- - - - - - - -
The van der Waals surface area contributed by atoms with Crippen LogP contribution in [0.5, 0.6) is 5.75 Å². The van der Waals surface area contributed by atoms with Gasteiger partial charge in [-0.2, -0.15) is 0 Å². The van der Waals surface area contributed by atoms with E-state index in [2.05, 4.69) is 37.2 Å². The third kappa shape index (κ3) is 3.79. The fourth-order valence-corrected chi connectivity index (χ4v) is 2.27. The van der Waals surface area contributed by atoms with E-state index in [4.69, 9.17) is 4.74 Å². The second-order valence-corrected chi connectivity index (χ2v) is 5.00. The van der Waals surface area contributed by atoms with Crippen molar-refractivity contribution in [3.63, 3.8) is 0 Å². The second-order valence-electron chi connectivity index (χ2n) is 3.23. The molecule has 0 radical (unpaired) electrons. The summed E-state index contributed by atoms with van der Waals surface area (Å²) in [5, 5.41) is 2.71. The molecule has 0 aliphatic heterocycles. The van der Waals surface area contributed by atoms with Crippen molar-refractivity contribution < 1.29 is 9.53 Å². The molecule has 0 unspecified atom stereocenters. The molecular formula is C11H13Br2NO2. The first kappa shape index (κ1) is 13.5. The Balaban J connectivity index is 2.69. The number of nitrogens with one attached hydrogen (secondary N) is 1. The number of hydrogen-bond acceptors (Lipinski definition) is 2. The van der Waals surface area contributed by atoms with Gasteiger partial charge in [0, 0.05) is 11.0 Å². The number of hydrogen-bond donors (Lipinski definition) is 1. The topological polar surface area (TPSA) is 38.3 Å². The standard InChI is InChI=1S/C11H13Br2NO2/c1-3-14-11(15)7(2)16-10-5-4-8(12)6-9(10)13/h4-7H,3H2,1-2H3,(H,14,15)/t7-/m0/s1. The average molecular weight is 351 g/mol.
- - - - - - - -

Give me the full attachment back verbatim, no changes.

The van der Waals surface area contributed by atoms with Crippen LogP contribution in [0.5, 0.6) is 5.75 Å². The van der Waals surface area contributed by atoms with Gasteiger partial charge in [-0.2, -0.15) is 0 Å². The van der Waals surface area contributed by atoms with E-state index in [2.05, 4.69) is 37.2 Å². The third kappa shape index (κ3) is 3.79. The fourth-order valence-corrected chi connectivity index (χ4v) is 2.27. The van der Waals surface area contributed by atoms with E-state index in [4.69, 9.17) is 4.74 Å². The second-order valence-corrected chi connectivity index (χ2v) is 5.00. The van der Waals surface area contributed by atoms with Crippen molar-refractivity contribution in [3.63, 3.8) is 0 Å². The second-order valence-electron chi connectivity index (χ2n) is 3.23. The molecule has 0 radical (unpaired) electrons. The summed E-state index contributed by atoms with van der Waals surface area (Å²) in [5, 5.41) is 2.71. The molecule has 0 aliphatic heterocycles. The van der Waals surface area contributed by atoms with Crippen molar-refractivity contribution < 1.29 is 9.53 Å². The molecule has 0 unspecified atom stereocenters. The molecular formula is C11H13Br2NO2. The first kappa shape index (κ1) is 13.5. The Balaban J connectivity index is 2.69. The number of nitrogens with one attached hydrogen (secondary N) is 1. The number of hydrogen-bond acceptors (Lipinski definition) is 2. The van der Waals surface area contributed by atoms with Gasteiger partial charge in [0, 0.05) is 11.0 Å². The number of hydrogen-bond donors (Lipinski definition) is 1. The topological polar surface area (TPSA) is 38.3 Å². The standard InChI is InChI=1S/C11H13Br2NO2/c1-3-14-11(15)7(2)16-10-5-4-8(12)6-9(10)13/h4-7H,3H2,1-2H3,(H,14,15)/t7-/m0/s1. The average molecular weight is 351 g/mol.